ultraman movie

Ultraman is one of the biggest superheroes in Japan, though you’d be hard pressed to find people who know of it outside of the country’s borders, or outside of the tokusatsu/anime community. But Netflix is looking to change that. Netflix is setting up a CG-animated Ultraman movie with the help of Industrial Light and Magic, the VFX company founded by George Lucas. And it wants this animated Ultraman movie to boost the character’s global popularity to the likes of Godzilla or Pokémon.

Variety reports that Netflix is partnering up with Tsuburaya Productions to develop an Ultraman CG animated feature film “aimed at bringing a new, wider audience to the beloved silver-suited character.” The film will be directed by Shannon Tindle, an animator on Laika hits like Coraline and Kubo and the Two Strings, in his feature directorial debut, from a script co-written by Tindle and Kubo screenwriter Marc Haimes. John Aoshima (DuckTales, Gravity Falls) will co-direct.

The Ultraman movie will follow Ken Sato, “a superstar baseball player who returns to Japan to become the latest hero to carry the mantle of Ultraman. His plans go awry, however, when he is compelled to raise a newborn kaiju monster — the offspring of his greatest enemy — as his own child. Sato will also have to contend with his relationship with his estranged father and the schemes of the Kaiju Defense Force.”

To call the movie an anime might be stretching the definition. Ultraman will be animated by ILM, which released the first concept art for the movie, which can be seen above, and the animation team appears to be mostly westerners. (To be fair, a lot of Netflix “anime” falls under this umbrella.) But the concept art looks promising, with a retrofuturistic/art deco-inspired, which is likely an homage to the origins of Ultraman, which began all the way back in 1966 and helped spawn the tokusatsu (live-action heroes like Power Rangers, Kamen Rider, etc.) genre.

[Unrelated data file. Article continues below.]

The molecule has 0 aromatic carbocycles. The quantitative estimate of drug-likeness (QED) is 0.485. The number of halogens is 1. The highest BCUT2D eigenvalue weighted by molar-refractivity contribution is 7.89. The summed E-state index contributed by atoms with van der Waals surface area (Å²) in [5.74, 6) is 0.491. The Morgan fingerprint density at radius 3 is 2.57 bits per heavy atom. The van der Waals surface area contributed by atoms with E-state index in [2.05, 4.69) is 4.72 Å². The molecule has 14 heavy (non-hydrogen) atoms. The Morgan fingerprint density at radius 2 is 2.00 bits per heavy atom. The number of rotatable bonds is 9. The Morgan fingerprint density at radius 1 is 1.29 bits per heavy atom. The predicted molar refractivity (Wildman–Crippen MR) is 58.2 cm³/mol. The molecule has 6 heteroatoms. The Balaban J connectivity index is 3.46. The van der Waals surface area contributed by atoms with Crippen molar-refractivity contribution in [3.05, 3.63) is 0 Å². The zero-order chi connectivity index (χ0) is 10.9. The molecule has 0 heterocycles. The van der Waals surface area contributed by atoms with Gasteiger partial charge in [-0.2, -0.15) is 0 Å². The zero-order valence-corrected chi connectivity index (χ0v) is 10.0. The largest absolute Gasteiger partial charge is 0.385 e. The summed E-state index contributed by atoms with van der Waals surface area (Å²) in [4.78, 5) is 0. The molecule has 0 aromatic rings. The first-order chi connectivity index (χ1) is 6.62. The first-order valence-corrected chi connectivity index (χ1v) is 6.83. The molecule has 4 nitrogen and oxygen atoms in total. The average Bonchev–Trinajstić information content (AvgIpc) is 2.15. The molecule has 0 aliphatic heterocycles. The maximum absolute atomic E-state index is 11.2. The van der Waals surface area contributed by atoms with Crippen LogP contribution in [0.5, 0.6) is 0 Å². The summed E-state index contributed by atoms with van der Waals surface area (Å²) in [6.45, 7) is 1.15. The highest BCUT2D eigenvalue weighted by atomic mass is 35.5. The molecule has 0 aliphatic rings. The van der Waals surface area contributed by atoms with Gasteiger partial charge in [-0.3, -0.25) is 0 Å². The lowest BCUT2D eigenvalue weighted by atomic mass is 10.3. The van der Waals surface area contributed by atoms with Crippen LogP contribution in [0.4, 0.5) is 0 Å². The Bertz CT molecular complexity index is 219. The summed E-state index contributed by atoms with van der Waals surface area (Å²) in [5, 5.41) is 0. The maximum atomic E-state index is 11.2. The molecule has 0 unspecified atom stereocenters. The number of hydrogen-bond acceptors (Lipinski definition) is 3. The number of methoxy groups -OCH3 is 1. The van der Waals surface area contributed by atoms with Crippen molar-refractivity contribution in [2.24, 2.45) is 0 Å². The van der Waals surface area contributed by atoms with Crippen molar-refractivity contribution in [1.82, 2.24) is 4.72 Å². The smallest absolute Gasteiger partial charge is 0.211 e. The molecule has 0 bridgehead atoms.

No actors have been cast yet in Ultraman, but Variety notes that the team plans to cast a mix of Japanese and western stars, with “a large number of below-the-line talent from Japan. Tom Knott will produce and Lisa Poole will co-produce.

“Making this film is a dream come true,” Tindle said in a statement. “What began as an original story inspired by my love for Eiji Tsuburaya’s Ultraman somehow became an actual Ultraman film thanks to the incredible trust of the team at Tsuburaya Productions, and the support of the folks at Netflix Animation. We’ve assembled an all-star team and I can’t wait to share our unique take on Ultraman with the rest of the world.”

“This partnership with Netflix will be the first full-scale endeavor to reach the global market for Tsuburaya Productions,” added Tsuburaya CEO and chairman Takayuki Tsukagoshi. “Ultraman, since it was created, has charmed many people around the world. And Shannon Tindle is one of those people. He was greatly influenced by Ultraman as a child, and he grew up to become a creator himself. I am delighted that families around the world will be able to watch Shannon and his team’s vision for Ultraman on Netflix and foster feelings of courage, hope and kindness.”

For now, you can see how Netflix is handling Ultraman with its ongoing CG anime series. But if we’re really placing our bets on who could turn Ultraman into a global phenomenon, I’m betting on Hideaki Anno.

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